Corn Emergence and Growing Degree Days
Corn Emergence and Growing Degree Days: For this week’s column, I’m going to share information my colleague, Nathan Mueller, Extension Educator in Saline, Gage, and Jefferson counties wrote in his recent blog post. “Many factors affect corn growth and development, especially early in the growing season. A common question this time of year after corn is planted and some fields have emerged whiles other have not is “How many Growing Degree Days (GDD) does it take for my corn to emerge?” Since corn emergence is directly related to soil temperature (and of course soil moisture), the days to emergence vary especially when one compares early planting dates to later planting dates. The general assumption is 120 Growing Degree Days abbreviated GDD for corn to emerge under favorable conditions. However, we know that some planting practices and environmental conditions can decrease or increase the amount of GDD needed for corn to emerge. We use the GDD calculation for air temperature to estimate how long it will take corn to emerge even though soil temperature is the driving factor.
Growing Degree Days (GDD) or Growing Degree Units (GDU) calculation is determined from air temperature. The corn equation for GDD or GDU = (Daily Maximum Air Temperature + Daily Minimum Temperature)/2 – 50. When the maximum air temperature is greater than 86 degrees, we set the value at 86 in the equation, as the growth rate of corn does not increase much beyond 86. Likewise, when minimum air temperature is less than 50 degrees, we set the value equal to 50 in the equation. The sum of daily GDD or cumulative GDD for corn emergence is approximately 90 to 120 under favorable conditions. As a base line for GDD required for corn emergence, colleagues at the University of Wisconsin report that 125 GDD are required for emergence. Based on research in Iowa, corn typically required 90 to 120 GDD from planting to emergence. This range assumes adequate soil moisture and will vary with planting depth, tillage system, and residue cover.
Research shows some adjustments are needed to help fine tune expected emergence dates based on GDD determined from air temperature. Planting practices that change the amount of GDD for corn to emerge include planting date, depth, and residue cover (view full table of variables at https://cropwatch.unl.edu/growing-degree-units-and-corn-emergence). It takes about 10-25 more accumulated GDD for emergence with early planting dates. Planting deeper than 2 inches will increase the number of GDD to emergence by about 15. More than 75% residue cover increases the accumulated GDD needed for emergence, ranging from 30 to 60 GDD more. Additionally, the soil moisture, soil condition, and soil texture change the needed GDD for corn to emerge. Dry seedbed conditions will require more GDD. Crusted or cloddy soils can increase GDD by 30 more. Heavy textured soils require more GDD than do coarse textured soils. Corn genetics also can affect GDD needed for emergence. Therefore, the amount of accumulated GDD from planting to corn emergence can range easily range from 90 to 200 GDD.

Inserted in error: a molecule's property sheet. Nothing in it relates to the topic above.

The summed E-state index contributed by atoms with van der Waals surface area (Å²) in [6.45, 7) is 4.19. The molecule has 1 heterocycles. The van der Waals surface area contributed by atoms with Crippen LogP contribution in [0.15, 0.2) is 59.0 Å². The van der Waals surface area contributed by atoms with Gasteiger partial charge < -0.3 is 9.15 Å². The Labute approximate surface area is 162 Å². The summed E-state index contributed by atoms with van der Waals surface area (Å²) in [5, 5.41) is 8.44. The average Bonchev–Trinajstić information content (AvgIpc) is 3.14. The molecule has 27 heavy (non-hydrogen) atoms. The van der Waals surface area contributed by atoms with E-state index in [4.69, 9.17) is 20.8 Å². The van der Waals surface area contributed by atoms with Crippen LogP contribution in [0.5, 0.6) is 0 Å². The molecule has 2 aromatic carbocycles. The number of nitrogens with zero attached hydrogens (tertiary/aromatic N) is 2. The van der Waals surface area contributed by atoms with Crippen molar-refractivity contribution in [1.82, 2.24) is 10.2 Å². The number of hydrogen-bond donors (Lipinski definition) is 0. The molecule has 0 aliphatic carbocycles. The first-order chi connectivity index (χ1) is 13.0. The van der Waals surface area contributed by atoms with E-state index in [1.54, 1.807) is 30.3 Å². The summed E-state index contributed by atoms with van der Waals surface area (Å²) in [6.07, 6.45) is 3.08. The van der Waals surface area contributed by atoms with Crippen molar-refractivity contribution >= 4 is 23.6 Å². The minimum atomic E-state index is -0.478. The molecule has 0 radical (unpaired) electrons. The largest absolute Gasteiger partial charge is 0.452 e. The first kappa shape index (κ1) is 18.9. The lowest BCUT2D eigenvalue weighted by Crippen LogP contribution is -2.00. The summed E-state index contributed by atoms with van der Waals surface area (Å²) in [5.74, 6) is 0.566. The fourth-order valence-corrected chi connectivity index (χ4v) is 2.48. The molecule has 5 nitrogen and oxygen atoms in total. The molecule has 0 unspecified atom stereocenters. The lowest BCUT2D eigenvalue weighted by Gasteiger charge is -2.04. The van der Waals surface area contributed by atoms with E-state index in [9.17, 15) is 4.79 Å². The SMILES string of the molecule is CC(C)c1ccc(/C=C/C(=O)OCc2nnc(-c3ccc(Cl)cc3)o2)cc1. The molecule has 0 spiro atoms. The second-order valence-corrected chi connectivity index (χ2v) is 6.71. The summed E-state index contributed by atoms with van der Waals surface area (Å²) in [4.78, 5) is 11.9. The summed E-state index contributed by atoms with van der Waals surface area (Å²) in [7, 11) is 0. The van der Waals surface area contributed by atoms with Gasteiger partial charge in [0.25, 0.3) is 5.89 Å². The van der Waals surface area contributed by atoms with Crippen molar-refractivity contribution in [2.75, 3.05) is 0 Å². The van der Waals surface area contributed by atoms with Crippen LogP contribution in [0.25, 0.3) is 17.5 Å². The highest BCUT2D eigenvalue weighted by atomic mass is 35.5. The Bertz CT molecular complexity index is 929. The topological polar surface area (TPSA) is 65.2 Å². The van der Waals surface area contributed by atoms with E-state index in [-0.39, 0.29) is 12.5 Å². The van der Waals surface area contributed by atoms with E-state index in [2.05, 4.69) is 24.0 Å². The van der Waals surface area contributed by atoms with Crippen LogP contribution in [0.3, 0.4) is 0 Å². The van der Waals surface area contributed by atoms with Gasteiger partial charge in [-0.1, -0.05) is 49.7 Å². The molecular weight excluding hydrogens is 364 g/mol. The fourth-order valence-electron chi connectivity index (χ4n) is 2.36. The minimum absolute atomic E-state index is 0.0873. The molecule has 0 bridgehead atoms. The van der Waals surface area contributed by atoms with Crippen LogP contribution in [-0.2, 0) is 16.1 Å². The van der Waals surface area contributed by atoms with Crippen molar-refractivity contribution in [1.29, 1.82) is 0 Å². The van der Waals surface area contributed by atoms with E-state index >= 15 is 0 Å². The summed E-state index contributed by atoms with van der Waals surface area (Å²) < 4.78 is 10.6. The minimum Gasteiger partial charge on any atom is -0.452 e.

In Nebraska, the U2U tool (https://hprcc.unl.edu/gdd.php) can be used to determine local accumulated GDD based on your planting date. For example, at the tri-county corner of Saline, Jefferson, and Gage counties from May 1 to May 13, we accumulated 114 GDD and the 30-year average is 139. In summary, remember that numerous factors drive corn emergence and assuming a standard 120 Growing Degree Days (GDD) for corn to emerge will not always hold true.”
Tree seeds and leafing out: I’ve been watching silver/red maples and ash trees noticing that some, including one of mine, is very heavy in seed production like what we experienced in 2019. There’s also quite a range in oaks with some leafing out normally and others leafing out rather slowly. I think the seed production possibly is due to the warm March. Information from Ohio State shared that, “Every spring, maple trees produce small flowers that turn into seeds. Normally, a cold frost kills some blossoms, but this year the usual chill didn’t arrive at the right time. More blossoms than usual turned to seed.” Oaks leafing out at different rates could be due to the fact we’ve had a cool April/May and it’s also a survival mechanism to not all leaf out at once. We’ve also been experiencing some oak decline (which is also observed in August when leaves prematurely turn brown), and this can also result in slower leafing out. These are just some thoughts; I really don’t know the answers, just sharing that for those who are asking, I’m also observing this.